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Great chance for wonderful legacy


Jeff Whitley has turned his life around and is helping others understand the pitfalls that lurk in sport

Jeff Whitley has turned his life around and is helping others understand the pitfalls that lurk in sport


Jeff Whitley has turned his life around and is helping others understand the pitfalls that lurk in sport

Last Saturday in Templepatrick, the Ulster Council held their annual GAA Coaching and Games Development Conference.

It was the usual topical wide range of concern for those involved in coaching and volunteering at their clubs.

Those who wished to learn how about progression their club could attend the talk delivered by Sean McGoldrick, the man behind the Gaelic games revolution in Eoghan Rua, Coleraine.

The former national hurling coach Paudie Butler was there spreading his positivity with a workshop called; 'Positive Coaching, Positive Language, Positive Engagement.'

One of the more revelatory workshops was a talk from former Manchester City and Northern Ireland international soccer player, Jeff Whitley.

Speaking on behalf of Tony Adams' addiction charity 'Sporting Chance', Whitley related his experiences as a young man unable to handle the many pitfalls in his sport.

At Man City, Whitley hooked up with Nicky Weaver and Richard Dunne as a trio that liked to enjoy themselves.

Back during the 2002 World Cup when Roy Keane was holed up in his hotel room in Saipan fuming, Richard Dunne was asking journalists during a meet-and-greet barbecue with the Republic of Ireland squad why they gave him such a hard time. Unfortunately for Dunne, he was smoking a cigarette while asking and this detail became famous.

But Dunne was able to recognise the path his career was heading and he is still an international footballer who played in QPR's draw at home to Burnley on Saturday. Weaver remains a professional footballer at Aberdeen.

Whitley is selling cars in Stockport. Many would regard his life as wasted, but Jeff Whitley wakes up knowing that he is the master of his fate, through seeking help.

Speaking in 2011 about his tribulations, he painted a vivid picture.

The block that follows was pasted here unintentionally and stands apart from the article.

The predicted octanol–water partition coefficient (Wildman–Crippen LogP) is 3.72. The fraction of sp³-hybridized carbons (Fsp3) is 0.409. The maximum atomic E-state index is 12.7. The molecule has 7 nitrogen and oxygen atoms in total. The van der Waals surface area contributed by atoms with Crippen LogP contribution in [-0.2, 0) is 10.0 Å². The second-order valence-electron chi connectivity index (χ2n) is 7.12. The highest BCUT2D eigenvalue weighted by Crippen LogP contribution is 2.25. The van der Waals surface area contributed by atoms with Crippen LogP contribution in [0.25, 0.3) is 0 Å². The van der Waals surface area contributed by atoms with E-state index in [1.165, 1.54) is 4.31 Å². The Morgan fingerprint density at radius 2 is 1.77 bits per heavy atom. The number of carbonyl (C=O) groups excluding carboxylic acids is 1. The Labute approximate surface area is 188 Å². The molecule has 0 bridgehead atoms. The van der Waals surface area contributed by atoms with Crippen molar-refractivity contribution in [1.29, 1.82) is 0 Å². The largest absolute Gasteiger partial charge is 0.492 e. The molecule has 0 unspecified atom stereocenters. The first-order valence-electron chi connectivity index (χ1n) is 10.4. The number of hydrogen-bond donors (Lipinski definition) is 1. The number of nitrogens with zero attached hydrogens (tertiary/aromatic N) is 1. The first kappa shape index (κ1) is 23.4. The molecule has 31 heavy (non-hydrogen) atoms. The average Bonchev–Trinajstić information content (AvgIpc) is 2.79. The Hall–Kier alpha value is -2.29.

"I'd been on humongous benders," he told the BBC.

"It wasn't just alcohol, it was cocaine and a mixture of other drugs. Cocaine just enabled me to drink more. From being so drunk to then having some cocaine and being able to go another two or three days.

"I'd had numerous experiences with my body, where it would literally have to shut down for me to go to sleep. At times I would be praying to die. I was throwing up blood, waking up with urine and the rest of it in the bed. My back was in agony ... "

Last Saturday he relayed some of these grisly tales and spread the good word that sporting bodies are gradually realising is part of their remit.

Addiction comes in many forms and just a week ago we had the launch of the official GAA guidelines for players on gambling. Oisín McConville spoke eloquently about the nature of his addiction and although we should really be thinking about him in terms of recovery, he can be said to be a success story.

Others are not so fortunate and still have some way to go.

There is a difference between amateur and professional sport when it comes to social and personal problems, however. In the GAA, the normal career-path for a player is to stand out at school. Before long the schoolboy would get good enough grades to attend a third-level college, with an emphasis on Gaelic games.

Sigerson football and Fitzgibbon hurling is almost a rite of passage for the inter-county stars of the future. It exposes them to standards and players from other counties.

Professional sport has been slow to realise that within a club structure, their playing staff is their most valuable resource. The old-school approach was one of hard knocks and a 'toughening-up' process that apprentices endured.

However, with sport becoming another wing of the entertainment industry and all the financial rewards trickling down to players, pastoral care became further neglected. Players became addicted to gaudy commercialism.

This is where education – both of the world around you, and your own emotional stratosphere – is essential.

There was a time that the Gaelic Player's Association was viewed with suspicion, but in recent times they and the leadership of the GAA have shown they can work with each other.

GAA sportsmen can have addictive personalities. The fact they devote so many hours to their chosen sport is proof.

But the pressures on players continue to rise. It is in this instance that people must be made aware of the counselling services of the GPA.

Find out more at www.gaelicplayers.com.

Belfast Telegraph